While this reader can definitely go back to the recruiter and try to find out what went wrong, the chances of her getting an honest response is pretty low. Companies don’t feel obligated to tell you why you weren’t chosen. It’s their decision and they usually like to keep the reasons private. Moreover, it can work against you if you are too pushy. Imagine you bought a really expensive TV. You went to two different stores before finally purchasing it. A day later you get a call from the salesperson from the store you didn’t buy the TV from asking for details on why you didn’t purchase the TV from him. Awkward! You might even be so bothered, you wouldn’t want to shop there ever again. It’s the same with candidates. You are a business-of-one. The employer checked out your services, but didn’t buy. Pushing the employer could leave a bad taste in their mouth about considering you for another role. *Some recruiters or hiring managers are willing to give you feedback. I’ve hired student employees and sometimes they have asked for feedback and it’s really hard to tell someone if there wasn’t something they did that was completely obvious. When you find the right fit for your organization, it’s sometimes hard to explain that to the other candidates who you didn’t choose. This might be a good time to go in and talk to someone who works in HR either at your current company or someone you know, or to go to a career counselor and explain the situation. Sometimes it’s only a matter of time before that job offer comes around. Getting practice interviewing is good, whether or not you get the first job you interview for.
Instead, Ask For The Next Steps In The Relationship Process
A better approach for this reader would be to reach out to the recruiter and ask what she can do to be proactive and stay in touch with the employer about future opportunities. Prove to the employer you have the character and patience to build a relationship with them so you can be considered for other jobs down the line. I’d write something like this:
I must admit, I was disappointed when I got the news I wasn’t selected. I really enjoyed the interview process and was very excited about the role. I’m glad they found someone for the position and wish them the best. That being said, is there anything I can do to be proactive and stay on the company’s radar screen for future positions? I’d love to earn another opportunity to interview with them. I really felt a connection with their mission and culture. What would you suggest?
The response you get from the recruiter will either let you know the door has closed on working for that company entirely, (i.e. we are all set, no need to follow up.). Or, it will inspire you to stay connected to them (i.e. touch base with me once per month to see if any new openings are a match for your skill set). *I might also suggest to connect with the recruiters on LinkedIn if you’re active on there as well. Sometimes, recruiters will use LinkedIn as a place to promote their job opportunities, you might see something that you like come through based on that network rather than emails getting lost in the recruiter’s inbox.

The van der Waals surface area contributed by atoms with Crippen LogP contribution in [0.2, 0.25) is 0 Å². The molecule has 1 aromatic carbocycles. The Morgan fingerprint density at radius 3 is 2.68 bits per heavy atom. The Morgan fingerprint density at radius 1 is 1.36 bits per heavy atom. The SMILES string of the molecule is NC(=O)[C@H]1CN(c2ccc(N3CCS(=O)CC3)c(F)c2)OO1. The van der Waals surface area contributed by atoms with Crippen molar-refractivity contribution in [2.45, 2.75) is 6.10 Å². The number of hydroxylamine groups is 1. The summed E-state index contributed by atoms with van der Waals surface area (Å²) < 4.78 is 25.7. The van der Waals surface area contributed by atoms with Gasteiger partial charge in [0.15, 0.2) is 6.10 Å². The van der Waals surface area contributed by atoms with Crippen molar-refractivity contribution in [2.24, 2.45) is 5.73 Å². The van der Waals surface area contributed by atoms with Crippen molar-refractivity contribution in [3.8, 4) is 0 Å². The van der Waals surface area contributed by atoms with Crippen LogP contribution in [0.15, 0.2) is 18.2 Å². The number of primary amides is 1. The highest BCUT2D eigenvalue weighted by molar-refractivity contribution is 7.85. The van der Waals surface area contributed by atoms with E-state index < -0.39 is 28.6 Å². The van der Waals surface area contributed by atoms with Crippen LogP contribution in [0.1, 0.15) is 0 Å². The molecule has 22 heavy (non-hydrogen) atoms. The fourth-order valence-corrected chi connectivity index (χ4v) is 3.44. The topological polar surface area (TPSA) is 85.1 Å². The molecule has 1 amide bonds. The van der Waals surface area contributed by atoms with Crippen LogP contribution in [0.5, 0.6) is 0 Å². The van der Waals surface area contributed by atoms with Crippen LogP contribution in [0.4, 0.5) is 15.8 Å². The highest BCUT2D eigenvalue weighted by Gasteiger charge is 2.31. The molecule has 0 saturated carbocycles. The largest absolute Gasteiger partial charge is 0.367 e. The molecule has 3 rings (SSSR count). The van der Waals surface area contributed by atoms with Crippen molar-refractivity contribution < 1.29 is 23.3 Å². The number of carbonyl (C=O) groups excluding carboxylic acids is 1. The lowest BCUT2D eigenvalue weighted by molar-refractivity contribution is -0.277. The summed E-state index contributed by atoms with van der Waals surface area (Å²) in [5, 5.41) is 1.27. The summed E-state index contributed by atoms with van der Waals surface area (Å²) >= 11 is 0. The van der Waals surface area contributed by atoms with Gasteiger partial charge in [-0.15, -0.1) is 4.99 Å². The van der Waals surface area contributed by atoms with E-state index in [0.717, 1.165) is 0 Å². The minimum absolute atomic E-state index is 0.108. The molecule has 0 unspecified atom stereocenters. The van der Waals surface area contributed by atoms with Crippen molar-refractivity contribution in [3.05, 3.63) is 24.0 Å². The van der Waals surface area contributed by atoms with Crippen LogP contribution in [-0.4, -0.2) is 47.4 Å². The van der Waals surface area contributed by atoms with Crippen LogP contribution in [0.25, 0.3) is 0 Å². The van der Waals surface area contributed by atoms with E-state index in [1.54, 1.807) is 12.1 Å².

No Doesn’t Always Mean “Never” – It Often Means “Not Today”
One of the things I’ve learned in coaching thousands of job seekers is sometimes you are an amazing candidate, but the company needs to go in another direction. Which means, “no” often means “not today” in terms of hiring you. Short-sighted job seekers get angry and write the employer off. Their pride is hurt. However, smart job seekers understand hiring situations in a company can change overnight. They put aside their pride and show their professionalism to the employer by staying in touch. Just recently, I worked with a woman who interview not once, but two times with a company. Both times they went with another candidate. However, the third time they called and directly hired her for a new position without even interviewing her for it. Why? They already knew she could do the job from the previous two rounds of interviews. Better still, in her own words, “The role was perfect for me. Much better than the first two jobs I applied to.” And, the job paid more too! *This is the exact same thing that I went through with the institution that I’m going to be working for. I interviewed for an internship position about five years ago when I was still in graduate school. I didn’t get it. Then I applied for and interviewed for a full time position about a year and a half ago. The day after my interview, the hiring manager emailed me saying that the budget had changed and they were no longer hiring for the position. I was crushed that I didn’t get the position but I kept optimistic because no one got the position. I replied to her email saying that I was disappointed but that I would look out for any openings that they had in the future. I continued to send thank you emails to all of the people I interviewed with. When I saw a position open, I knew I wanted to apply. I applied and after a phone interview, in person interview and reference check, I was offered the position. Sometimes timing is wrong and it just takes being patient and applying over again to get the position that you really want. I’m not saying to apply for every single opening within an organization, I’m saying apply within a department or position that you know you’re qualified for and maybe one day, you will secure a position within that company.
More Tips For Surviving Rejection
I’ve written several articles here on LinkedIn to help job seekers cope with the challenges of rejection. Perhaps these can help as well:
No matter what, don’t give up. It’s about putting the emotions aside, making smart decisions, and being proactive. You can do it – just keep trying and don’t let a little rejection get the best of you. Use it to your advantage instead!